One in 5 UK musicians fears Covid will end career

One in 5 UK musicians fears Covid will end career


norman lebrecht

May 07, 2020

A Musicians Union survey of 1,459 members finds that one in five British musicians fear they will never work again.

The survey also found that 38% are not eligible for the government’s financial assistance schemes.

Details here.


  • musical spirit says:

    Please tell me what that picture has to do with the text…?

  • Anon says:

    Extraordinary that readers are more concerned with the choice of picture than the worrying subject matter of the article.

  • Terence says:

    Unfortunately the musicians may be correct. Some orchestras will disappear too.

    In addition there’s a cohort of music students graduating this year, many more of whom may never find (musical) work.

    Given that sizeable percentages of many audiences are 70+ years old, concerts will harder to sustain.

    I wish it wasn’t so.

    • Brian says:

      You are correct. The 70 year plus concert goers can have health problems like
      Myself if it is an evening concert i have the extra expensive of taxes

  • Stephen Diviani says:

    It is only fair that self-employed people in the arts who are registered as a company shouldn’t be eligible for the UK government’s Self-Employment Income Support Scheme. Such ‘company’ schemes are largely a way of avoiding tax, albeit legally. I feel much the same way about self-employed who earn over £50,000 per year who are ineligible, along with those whose income is only partly derived from self-employment. When I resigned from the BBC to go freelance everybody, including the Head of Personnel, gave me three very useful tips: a) always make sure you have enough savings to last through at least three months without work; b) be prepared and willing to take other jobs to pay the bills; c) avoid getting into debt and try to stay within your financial means; d) always pay your bills. Advice to which I’ve always stuck. My biggest fear regarding ‘B’ is that there may not be jobs available if the ‘lockdown’ continues much longer. Meanwhile, if you can help a friend who is in real financial difficulties and you can possibly afford it, try and help them out.,

    • Stephen Diviani says:

      Given that I obviously can’t count, it’s just as well I stuck to the advice I was given.

    • Sean says:

      You’re a charmer….

      • Stephen Diviani says:

        Sean, I think the help that the UK government is giving self-employed people is superb, but it is entirely right that parameters be set on eligibility. I have been self-employed since 1997, working in the arts, and I have never, ever assumed any sense of entitlement above any other workers, but took it for granted that if my theatre & television work dried up I would do something else to pay the bills: work in a shop, walk people’s dogs, supply teaching. I’ve never thought that anybody owed me a living. What worries me is that if this crazy situation continues for much longer there won’t be any other jobs to pay the bills and no money to fund the NHS let alone the arts.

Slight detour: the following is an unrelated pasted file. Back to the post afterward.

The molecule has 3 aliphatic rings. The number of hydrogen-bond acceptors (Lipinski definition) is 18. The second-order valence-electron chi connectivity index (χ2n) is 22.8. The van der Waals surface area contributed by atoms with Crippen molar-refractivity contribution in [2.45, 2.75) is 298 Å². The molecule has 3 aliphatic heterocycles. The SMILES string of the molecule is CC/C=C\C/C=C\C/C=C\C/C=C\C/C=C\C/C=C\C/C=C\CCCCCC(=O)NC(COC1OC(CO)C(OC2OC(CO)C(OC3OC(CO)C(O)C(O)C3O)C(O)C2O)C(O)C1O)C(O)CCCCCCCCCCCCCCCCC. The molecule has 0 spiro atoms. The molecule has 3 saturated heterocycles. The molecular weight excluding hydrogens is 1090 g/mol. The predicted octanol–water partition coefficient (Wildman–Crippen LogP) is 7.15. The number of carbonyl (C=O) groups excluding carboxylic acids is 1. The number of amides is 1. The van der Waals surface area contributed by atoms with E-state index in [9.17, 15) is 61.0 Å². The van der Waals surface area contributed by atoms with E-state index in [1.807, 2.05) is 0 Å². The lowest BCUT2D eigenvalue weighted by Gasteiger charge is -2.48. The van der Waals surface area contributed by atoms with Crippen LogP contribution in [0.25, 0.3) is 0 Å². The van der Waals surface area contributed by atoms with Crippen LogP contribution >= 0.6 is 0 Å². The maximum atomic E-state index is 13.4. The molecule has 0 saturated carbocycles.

• Saxon Broken says:

          If it continues much longer, the government won’t have any money to pay anyone either. The government gets its money from taxes on people working mostly, so it needs people to work to raise some money.

    • Brian says:

      It is harder on the self employed unless they have other investments to live on
      For example property rental to fall back on.i joined the civil service because
      I know one will always get paid sickness etc. Before that i worked for private
      Companies they go bust and you come out with nothing which i have experienced

    • Peter says:

      Advice a) always to have enough savings to last at least 3 months, is as useful as the tip i was once given: before a crisis, always make sure you have a secure independent income. Worthy of Jane Austen, perhaps, but lacks a touch of reality these days.

      • Brianviner says:

        The problem is some of the salaries are very low not so easy to put money aside especially one parent families which we seem to have many unfortunately

      • Brian viner says:

        The problem is some salaries are low. Also there are many one parent families
        So there is not much money left to save up.
        Lucky Iam still living on my grandmothers pension.

    • Oshkosh says:

      Absolutely spot on, if people followed those steps there would be no issue. Imagine being clever enough to set up a Ltd company but nut smart enough to have an emergency fund

  • Ellingtonia says:

    My god there isn’t half some whinging going on by those in the “arts” at the moment. Some of these people need a reality check, try having a word with those in engineering, manufacturing, steel industry and mining back in the 70s and 80s who lost jobs and had to get off their arse and find alternative employment. In my own case I was made redundant four times and had to change career path several times to find “work.” Musicians are not a protected species, despite the fact many seem to think otherwise and they do not inhabit a higher plane of culture (are you listening Mr Borstlap?). There are many professions which this virus potentially will have a dramatic effect on both in the short and long term, but if we are really honest no one quite knows in what way. And lets just give a thought to those not only in the NHS but supermarket workers, delivery drivers, post men / women who have done an excellent job in trying to keep things ticking over, they deserve all our thanks.

    • John Borstlap says:


    • Brian says:

      Correct when you are made redundant you look for any job. I worked with my father a craftsman the company went out of business. Then i was a bookseller
      The same situation and i then ended up in the civil service. I always found work.